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Adult. – The Way Things Fall


I’ve always felt like ADULT. embodies a certain archetype of electronic music.  Having existed for over 15 years, they took the perceived coldness of purely synthetic music that usually came along with the connotation of nihilism and apathy; a paradoxically danceable paradigm devoid of feeling and depth, like so many dead pan German vocalists or divas making up stuff over 4/4 beats.  Somehow, with the help of their inimitable cover art photography depicting limp, lifeless construction workers, or a woman sticking her head into a briefcase, they are able to take musical post-modernism and craft it into a jagged sculpture of humorless and surrealistic dying mannequins set to an artfully stoic concrete backdrop.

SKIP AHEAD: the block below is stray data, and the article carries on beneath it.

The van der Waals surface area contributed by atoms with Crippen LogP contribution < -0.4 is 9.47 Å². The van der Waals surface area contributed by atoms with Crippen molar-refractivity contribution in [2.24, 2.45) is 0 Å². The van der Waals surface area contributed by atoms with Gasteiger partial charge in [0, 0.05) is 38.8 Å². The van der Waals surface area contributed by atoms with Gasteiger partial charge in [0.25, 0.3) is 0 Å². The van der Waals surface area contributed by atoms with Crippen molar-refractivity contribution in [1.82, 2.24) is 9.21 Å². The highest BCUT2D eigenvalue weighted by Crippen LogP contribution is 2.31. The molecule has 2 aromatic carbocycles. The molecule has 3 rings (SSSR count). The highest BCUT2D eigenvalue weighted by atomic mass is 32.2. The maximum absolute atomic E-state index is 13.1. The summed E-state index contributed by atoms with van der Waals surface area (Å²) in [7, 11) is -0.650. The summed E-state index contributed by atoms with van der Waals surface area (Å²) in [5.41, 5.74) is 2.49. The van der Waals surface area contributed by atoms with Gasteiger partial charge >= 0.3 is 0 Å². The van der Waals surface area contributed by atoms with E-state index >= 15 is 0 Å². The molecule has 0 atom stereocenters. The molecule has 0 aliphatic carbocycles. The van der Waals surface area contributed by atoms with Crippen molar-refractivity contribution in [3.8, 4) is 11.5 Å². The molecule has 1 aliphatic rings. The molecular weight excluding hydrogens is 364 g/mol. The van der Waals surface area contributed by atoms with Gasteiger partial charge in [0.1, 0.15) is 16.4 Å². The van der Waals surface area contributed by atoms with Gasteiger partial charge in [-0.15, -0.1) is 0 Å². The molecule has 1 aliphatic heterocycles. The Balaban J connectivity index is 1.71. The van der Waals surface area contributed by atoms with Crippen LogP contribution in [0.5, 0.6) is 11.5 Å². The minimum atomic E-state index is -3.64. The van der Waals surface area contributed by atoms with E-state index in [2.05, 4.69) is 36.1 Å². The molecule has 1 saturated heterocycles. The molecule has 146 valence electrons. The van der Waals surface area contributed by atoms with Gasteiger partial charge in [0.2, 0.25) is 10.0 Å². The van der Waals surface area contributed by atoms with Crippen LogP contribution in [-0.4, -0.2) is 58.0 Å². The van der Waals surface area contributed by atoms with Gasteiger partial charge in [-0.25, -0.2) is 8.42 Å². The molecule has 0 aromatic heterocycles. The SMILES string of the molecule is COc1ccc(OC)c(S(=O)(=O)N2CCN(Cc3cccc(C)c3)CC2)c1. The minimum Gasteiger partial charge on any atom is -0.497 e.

Just to give you an idea, some of ADULT.’s titles have had names like “Why Bother?”, “Detachable Legs”, “Dispassionate Furniture”, “Glue your Eyelids Together”, “I Feel Worse when I’m with you”, “Anxiety Always”, “Let’s Feel Bad Together” and so forth.   Their lyrics make paranoia and co-dependency sound fun.  One of my favorite lines of theirs is “Wouldn’t it be nice to go to a party and be the only one there?”   They started out with a kind of techno that didn’t have too much bass, not too much “aggro” qualities to it, no overexertion; certainly not underproduced or lazy by any stretch, but absolutely unpretentious and stripped down, but still was perfect, timeless, soundtrack music for being on a road trip or any other high energy walk/errand/chore.  It is a kind of music that gives equal attention to old technology as well as new developments, and is best known to me probably for their somewhat elaborate interweaving arpeggios and tinny snare drums.  People are calling them “electropunk pioneers”, and while I wouldn’t argue with it, they aren’t words I would use myself. “Coldwave” or “Darkwave” wouldn’t quite do either.